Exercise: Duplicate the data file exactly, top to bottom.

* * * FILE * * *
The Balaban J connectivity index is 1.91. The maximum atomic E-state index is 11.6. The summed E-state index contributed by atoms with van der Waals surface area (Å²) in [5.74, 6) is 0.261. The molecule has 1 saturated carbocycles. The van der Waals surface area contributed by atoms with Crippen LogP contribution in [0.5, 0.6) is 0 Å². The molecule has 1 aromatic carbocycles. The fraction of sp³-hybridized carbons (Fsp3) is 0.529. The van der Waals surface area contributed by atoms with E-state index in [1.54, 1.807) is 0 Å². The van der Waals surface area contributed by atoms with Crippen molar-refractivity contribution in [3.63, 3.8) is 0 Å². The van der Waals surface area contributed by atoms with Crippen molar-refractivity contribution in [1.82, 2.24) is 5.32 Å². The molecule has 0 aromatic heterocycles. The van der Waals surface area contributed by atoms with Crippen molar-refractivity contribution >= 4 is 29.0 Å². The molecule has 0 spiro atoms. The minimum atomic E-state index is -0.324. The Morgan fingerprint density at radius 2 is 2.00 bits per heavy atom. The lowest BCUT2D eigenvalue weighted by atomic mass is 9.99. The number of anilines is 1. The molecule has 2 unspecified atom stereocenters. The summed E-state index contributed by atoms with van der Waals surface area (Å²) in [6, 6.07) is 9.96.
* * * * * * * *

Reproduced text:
The Balaban J connectivity index is 1.91. The maximum atomic E-state index is 11.6. The summed E-state index contributed by atoms with van der Waals surface area (Å²) in [5.74, 6) is 0.261. The molecule has 1 saturated carbocycles. The van der Waals surface area contributed by atoms with Crippen LogP contribution in [0.5, 0.6) is 0 Å². The molecule has 1 aromatic carbocycles. The fraction of sp³-hybridized carbons (Fsp3) is 0.529. The van der Waals surface area contributed by atoms with E-state index in [1.54, 1.807) is 0 Å². The van der Waals surface area contributed by atoms with Crippen molar-refractivity contribution in [3.63, 3.8) is 0 Å². The van der Waals surface area contributed by atoms with Crippen molar-refractivity contribution in [1.82, 2.24) is 5.32 Å². The molecule has 0 aromatic heterocycles. The van der Waals surface area contributed by atoms with Crippen molar-refractivity contribution >= 4 is 29.0 Å². The molecule has 0 spiro atoms. The minimum atomic E-state index is -0.324. The Morgan fingerprint density at radius 2 is 2.00 bits per heavy atom. The lowest BCUT2D eigenvalue weighted by atomic mass is 9.99. The number of anilines is 1. The molecule has 2 unspecified atom stereocenters. The summed E-state index contributed by atoms with van der Waals surface area (Å²) in [6, 6.07) is 9.96.